The best documents supporting my point are the palace memorials (biao 表) and other official documents that Korean kings submitted to Qing emperors over the course of more than two and a half centuries, which—for unknown reasons—Cong “zun Ming” dao “feng Qing” does not cite and use. Sun does use abundant Korean books written by the Korean intellectuals during the late Chosŏn period, a decision that apparently aims to depict the domestic transformation of Chosŏn’s attitude toward the Qing. But none of the Korean books published in the late Chosŏn period that are cited and listed in the 2018 bibliography ever publicly praise the Qing in the way they applaud the Ming. Rather, as Sun’s 2007 book demonstrated, the domestic mainstream in Chosŏn Korea had always honored the Great Ming, a position that evolved into a convention among scholars and was deeply associated with their own identity. In a broader context, a similar cultural phenomenon following the Ming-Qing transition can be found in Vietnam, where Vietnamese intellectuals also depreciated the Manchu-ruled dynasty in the same civilized versus barbarian context, but the Vietnam court did not challenge the authority of the Manchu court in their shared world order.

It is thus worth pointing out that zun Ming and feng Qing in Chosŏn’s political discourse were not two exclusive choices; rather, they co-existed following the Manchu conquest in 1637. This point is well illustrated by the 1867 case of Pak Kyu-su discussed in chapter 13. Pak asked his Chinese friend Dong Wenhuan 董文焕 in Beijing to repair a painting of a bodhisattva (Jiulian pusa xiang 九蓮菩薩像).  The bodhisattva’s image was after the Ming dynasty’s Empress Dowager Xiaoding 孝定, the mother of Emperor Wanli, the emperor who dispatched troops in the 1590s to Chosŏn to save the country from the Japanese invasion. For Pak, showing his nostalgia toward the Great Ming did not conflict with his close friendship with his Chinese colleagues living in the Great Qing in the 1860s and did not prevent him from becoming the pioneer of Korea’s enlightenment movement by imitating what the Qing court was carrying out in China toward modernization. In another case, presented in chapter 14, Kim Yun-sik went to Tianjin, China, in the early 1880s as the superintendent of a group of Korean students studying modern military technology and skills, though his true but secret mission received from the king was to negotiate with the Chinese official Li Hongzhang about concluding a treaty with the United States. Later, it was Kim who provided the Chinese side with misleading information about the Korean mutiny of 1882 and guided Chinese troops to Seoul to suppress the uprising. Having extensively examined Kim’s mission to China based on Korean, Chinese, and English materials for my MA thesis, part of which is included in chapter 5 of my 2018 book, I have difficulty seeing how Kim’s case in a modern diplomatic context could efficiently support Sun’s argument about feng Qing. Rather, Kim’s case provides a convincing explanation of Chosŏn’s geopolitical concerns.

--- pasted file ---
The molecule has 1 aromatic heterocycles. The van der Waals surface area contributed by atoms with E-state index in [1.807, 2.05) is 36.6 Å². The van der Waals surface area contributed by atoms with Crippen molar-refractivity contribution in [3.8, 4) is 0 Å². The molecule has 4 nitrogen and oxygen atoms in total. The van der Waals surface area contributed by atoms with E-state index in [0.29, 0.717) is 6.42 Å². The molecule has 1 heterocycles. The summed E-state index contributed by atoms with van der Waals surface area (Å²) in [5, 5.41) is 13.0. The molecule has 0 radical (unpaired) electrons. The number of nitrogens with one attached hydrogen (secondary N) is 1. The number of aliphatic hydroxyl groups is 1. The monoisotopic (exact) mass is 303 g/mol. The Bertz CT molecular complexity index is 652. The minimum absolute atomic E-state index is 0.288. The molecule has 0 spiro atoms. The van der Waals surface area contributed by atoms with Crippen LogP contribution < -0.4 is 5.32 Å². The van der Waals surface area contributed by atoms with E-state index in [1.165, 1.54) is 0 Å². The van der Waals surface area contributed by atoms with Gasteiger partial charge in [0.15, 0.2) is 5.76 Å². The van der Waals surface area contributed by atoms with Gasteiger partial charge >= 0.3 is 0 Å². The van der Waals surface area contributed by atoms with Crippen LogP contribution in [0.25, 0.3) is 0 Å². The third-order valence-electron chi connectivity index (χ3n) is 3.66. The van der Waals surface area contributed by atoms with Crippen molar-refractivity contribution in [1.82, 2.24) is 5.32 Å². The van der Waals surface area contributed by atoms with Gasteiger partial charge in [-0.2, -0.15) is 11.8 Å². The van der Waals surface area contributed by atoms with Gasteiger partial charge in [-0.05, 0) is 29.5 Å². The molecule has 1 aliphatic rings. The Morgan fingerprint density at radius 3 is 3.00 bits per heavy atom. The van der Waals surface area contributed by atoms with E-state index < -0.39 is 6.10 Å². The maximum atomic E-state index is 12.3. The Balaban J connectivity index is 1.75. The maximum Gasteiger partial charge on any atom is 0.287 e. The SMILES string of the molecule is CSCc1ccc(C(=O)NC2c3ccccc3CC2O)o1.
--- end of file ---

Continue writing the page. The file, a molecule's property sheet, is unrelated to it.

Research on the Qing challenge in Chosŏn has resulted in a rich literature in the Chinese, Korean, and Japanese academies since the early twentieth century, a point clearly shown in the literature review given in the introduction to Sun’s 2018 book. The exploration of this issue advanced remarkably in a 2013 book by Wang Yuanzhou, Xiao Zhonghua yishi de shanbian: Jindai Zhong-Han guanxi de sixiangshi yanjiu 小中華意識的嬗變:近代中韓關係的思想史研究 (Transformations of the ideology of Little China: A study of modern Sino-Korean relations from the perspective of intellectual history). Wang extensively uses various Korean and Chinese first-hand materials and the abundant Korean literature to examine the issue of the “Little China” mentality in the late Chosŏn period and describes the transformation of that mentality in modern Korea. In the same way, Sun’s Cong “zun Ming” dao “feng Qing” has brought the literature on the “Little China” identity to new heights, at least in the Chinese academy. As Chinese scholars have the privilege of reading and analyzing classical Chinese documents, Dr. Sun’s and Dr. Wang’s books will surely stay on the list of must-read books in the East Asian academia for many years to come.